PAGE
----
However, in recent years, there has been a bit of a circling back from that dystopian narrative of a future without jobs.  We hear more and more about the automation and infiltration of artificial intelligence towards tasks, more than entire jobs.  Which is not to say that this coming future will not face severe job losses in the face of automation and artificial intelligence, but the picture now being painted seems more focused on tasks and how work itself will change.  However, with this rising narrative of an augmented future, there is the belief that there will be an increase in new jobs, but jobs that are now requiring new skills and capabilities, where augmentation seems to be the more logical approach in moving forward.  Meaning that it is becoming much less of a race against the machine and more of a race with the machine.  As Erik Brynjolfsson, author of Race Against the Machine: How the Digital Revolution is Accelerating Innovation, Driving Productivity, and Irreversibly Transforming Employment and the Economy offers, “What can we do to create shared prosperity? The answer is not to try to slow down technology.  Instead of racing against the machine, we need to learn to race with the machine.”  The only problem is that the amount and pace at which these new jobs are being created is being outpaced by the ability of today’s digital disruption to eliminate jobs.  For which he adds, “Technology is always creating jobs.  It’s always destroying jobs.  But right now the pace is accelerating.  It’s faster we think than ever before in history.  So as a consequence, we are not creating jobs at the same pace that we need to.”

Whereas others believe that the fear of a jobless future, one in which automation and artificial intelligence has taken the vast majority of jobs, is nonsense.  Much like other industrial revolutions of the past, we will have to deal with some initial discomfort to the changes that the fourth industrial revolution will place upon us, but much like the past, we will adapt and continue to move forward much like we have done in the past.  As David Autor, MIT Department of Economics and National Bureau of Economic Research shares in his paper, Why Are There Still So Many Jobs?  The History and Future of Workplace Automation is that “employment polarization will not continue indefinitely.  While some of the tasks in many current middle-skill jobs are susceptible to automation, many middle-skill jobs will continue to demand a mixture of tasks from across the skill spectrum.”  However, one thing that he says will continue is the “increased demand for skill workers.”  For which he shares in his paper The Polarization of Job Opportunities in the U.S. Labor Market, “But since the mid-1970’s, the rise in U.S. education levels has not kept up with the rising demand for skilled workers.”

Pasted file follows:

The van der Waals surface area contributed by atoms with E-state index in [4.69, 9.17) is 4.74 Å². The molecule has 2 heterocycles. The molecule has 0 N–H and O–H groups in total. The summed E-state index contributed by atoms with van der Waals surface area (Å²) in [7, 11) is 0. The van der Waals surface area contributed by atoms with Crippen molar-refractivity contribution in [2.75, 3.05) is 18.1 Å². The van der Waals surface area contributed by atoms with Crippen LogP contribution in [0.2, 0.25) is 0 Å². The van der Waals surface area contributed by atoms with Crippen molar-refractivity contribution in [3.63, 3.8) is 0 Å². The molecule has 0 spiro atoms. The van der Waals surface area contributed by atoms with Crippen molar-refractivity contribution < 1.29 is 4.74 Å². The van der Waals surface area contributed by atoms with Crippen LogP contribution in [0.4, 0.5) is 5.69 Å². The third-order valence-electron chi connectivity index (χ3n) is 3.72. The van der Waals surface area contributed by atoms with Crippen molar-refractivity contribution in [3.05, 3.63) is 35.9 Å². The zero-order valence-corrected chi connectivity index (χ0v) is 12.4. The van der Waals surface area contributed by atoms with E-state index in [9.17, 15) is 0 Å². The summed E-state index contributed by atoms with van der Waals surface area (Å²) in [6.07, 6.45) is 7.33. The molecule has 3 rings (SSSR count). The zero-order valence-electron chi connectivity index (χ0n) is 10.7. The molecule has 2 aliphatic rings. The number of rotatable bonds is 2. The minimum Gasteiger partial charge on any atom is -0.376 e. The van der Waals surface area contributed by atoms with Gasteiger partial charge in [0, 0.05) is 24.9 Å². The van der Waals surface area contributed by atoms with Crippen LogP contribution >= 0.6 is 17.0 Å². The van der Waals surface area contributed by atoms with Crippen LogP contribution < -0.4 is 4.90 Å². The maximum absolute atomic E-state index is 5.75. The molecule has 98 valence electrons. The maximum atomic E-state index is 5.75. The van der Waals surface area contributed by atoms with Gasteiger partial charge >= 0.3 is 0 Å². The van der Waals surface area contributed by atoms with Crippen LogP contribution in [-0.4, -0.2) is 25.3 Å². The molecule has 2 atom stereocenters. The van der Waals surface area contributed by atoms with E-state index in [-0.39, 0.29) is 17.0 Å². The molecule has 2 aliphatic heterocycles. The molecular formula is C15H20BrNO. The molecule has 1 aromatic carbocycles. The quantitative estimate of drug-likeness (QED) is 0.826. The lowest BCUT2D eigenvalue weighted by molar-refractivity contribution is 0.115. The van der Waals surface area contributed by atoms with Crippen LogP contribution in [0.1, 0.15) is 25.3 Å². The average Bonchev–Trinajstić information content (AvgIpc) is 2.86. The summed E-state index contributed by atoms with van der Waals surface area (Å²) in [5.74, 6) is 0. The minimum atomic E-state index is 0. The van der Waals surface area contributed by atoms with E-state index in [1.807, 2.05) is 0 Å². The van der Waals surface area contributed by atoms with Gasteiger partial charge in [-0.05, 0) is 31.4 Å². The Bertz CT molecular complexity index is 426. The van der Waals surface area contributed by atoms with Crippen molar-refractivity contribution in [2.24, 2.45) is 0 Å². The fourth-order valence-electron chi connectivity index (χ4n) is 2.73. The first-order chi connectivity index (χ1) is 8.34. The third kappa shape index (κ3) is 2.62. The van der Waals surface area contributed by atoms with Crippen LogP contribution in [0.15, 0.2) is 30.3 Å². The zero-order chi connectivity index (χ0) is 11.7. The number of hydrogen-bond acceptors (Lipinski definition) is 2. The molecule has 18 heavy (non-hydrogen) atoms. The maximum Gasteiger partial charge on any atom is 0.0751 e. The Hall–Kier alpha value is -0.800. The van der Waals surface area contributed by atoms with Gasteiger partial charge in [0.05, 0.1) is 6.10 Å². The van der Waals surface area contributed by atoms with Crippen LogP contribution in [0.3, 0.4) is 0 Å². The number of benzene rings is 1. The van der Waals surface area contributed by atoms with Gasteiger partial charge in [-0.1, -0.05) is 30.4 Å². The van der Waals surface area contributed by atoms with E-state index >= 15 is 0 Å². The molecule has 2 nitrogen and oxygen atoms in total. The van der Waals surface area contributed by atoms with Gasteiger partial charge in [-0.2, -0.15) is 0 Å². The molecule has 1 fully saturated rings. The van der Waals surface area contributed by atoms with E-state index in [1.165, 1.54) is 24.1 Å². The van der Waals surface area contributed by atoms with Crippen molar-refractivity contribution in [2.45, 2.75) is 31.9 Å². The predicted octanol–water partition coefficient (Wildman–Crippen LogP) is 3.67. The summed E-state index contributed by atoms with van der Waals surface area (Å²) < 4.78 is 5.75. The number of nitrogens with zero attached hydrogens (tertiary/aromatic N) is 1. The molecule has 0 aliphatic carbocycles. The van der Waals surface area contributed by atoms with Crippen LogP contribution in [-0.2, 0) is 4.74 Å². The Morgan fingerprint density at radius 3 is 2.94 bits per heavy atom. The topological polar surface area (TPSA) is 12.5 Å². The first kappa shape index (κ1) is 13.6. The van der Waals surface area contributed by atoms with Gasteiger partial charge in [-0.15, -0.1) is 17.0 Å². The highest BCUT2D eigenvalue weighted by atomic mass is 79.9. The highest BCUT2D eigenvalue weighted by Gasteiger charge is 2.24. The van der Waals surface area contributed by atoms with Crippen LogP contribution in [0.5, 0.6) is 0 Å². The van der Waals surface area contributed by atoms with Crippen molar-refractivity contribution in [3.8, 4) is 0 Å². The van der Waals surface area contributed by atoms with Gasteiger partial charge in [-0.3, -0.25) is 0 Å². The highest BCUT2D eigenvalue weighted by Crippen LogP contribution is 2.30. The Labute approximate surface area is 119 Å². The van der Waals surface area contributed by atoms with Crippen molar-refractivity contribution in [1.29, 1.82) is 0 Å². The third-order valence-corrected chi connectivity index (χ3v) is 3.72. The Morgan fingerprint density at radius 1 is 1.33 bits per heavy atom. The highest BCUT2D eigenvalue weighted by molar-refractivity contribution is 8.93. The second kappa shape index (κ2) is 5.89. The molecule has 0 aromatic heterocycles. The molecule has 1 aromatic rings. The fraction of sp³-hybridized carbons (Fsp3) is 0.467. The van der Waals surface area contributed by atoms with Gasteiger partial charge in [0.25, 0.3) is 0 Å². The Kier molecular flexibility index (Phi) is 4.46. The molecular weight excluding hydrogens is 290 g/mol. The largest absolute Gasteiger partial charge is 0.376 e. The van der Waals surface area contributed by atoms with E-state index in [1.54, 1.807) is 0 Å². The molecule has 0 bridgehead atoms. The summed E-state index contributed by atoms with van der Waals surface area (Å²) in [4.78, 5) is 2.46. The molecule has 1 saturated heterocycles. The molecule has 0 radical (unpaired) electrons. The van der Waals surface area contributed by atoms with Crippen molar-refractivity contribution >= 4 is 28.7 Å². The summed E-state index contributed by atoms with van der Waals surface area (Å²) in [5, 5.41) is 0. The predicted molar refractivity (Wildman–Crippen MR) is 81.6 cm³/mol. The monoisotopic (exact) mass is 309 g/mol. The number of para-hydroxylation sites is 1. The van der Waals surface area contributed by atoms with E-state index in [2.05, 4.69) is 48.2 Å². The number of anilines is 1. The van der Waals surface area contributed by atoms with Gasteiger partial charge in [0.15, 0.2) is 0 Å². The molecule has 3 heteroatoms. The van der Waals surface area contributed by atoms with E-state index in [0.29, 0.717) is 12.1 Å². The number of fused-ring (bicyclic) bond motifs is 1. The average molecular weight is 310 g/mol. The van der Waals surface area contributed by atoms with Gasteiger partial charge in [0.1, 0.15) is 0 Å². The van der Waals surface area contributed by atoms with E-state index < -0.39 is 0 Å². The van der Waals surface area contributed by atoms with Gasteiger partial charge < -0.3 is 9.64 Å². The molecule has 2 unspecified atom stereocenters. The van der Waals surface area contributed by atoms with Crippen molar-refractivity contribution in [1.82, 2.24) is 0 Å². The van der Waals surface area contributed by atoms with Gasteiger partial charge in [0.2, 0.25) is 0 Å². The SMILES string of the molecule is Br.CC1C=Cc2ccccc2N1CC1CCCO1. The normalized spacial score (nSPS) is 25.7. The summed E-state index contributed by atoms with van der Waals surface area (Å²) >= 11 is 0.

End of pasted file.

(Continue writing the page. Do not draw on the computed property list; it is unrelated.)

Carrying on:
So, with that said, whatever narrative you tend to agree lean towards, there are some trends or ideas that bridge across all three narratives that will be vital for some semblance of moving forward successfully in this very non-obvious future we are facing.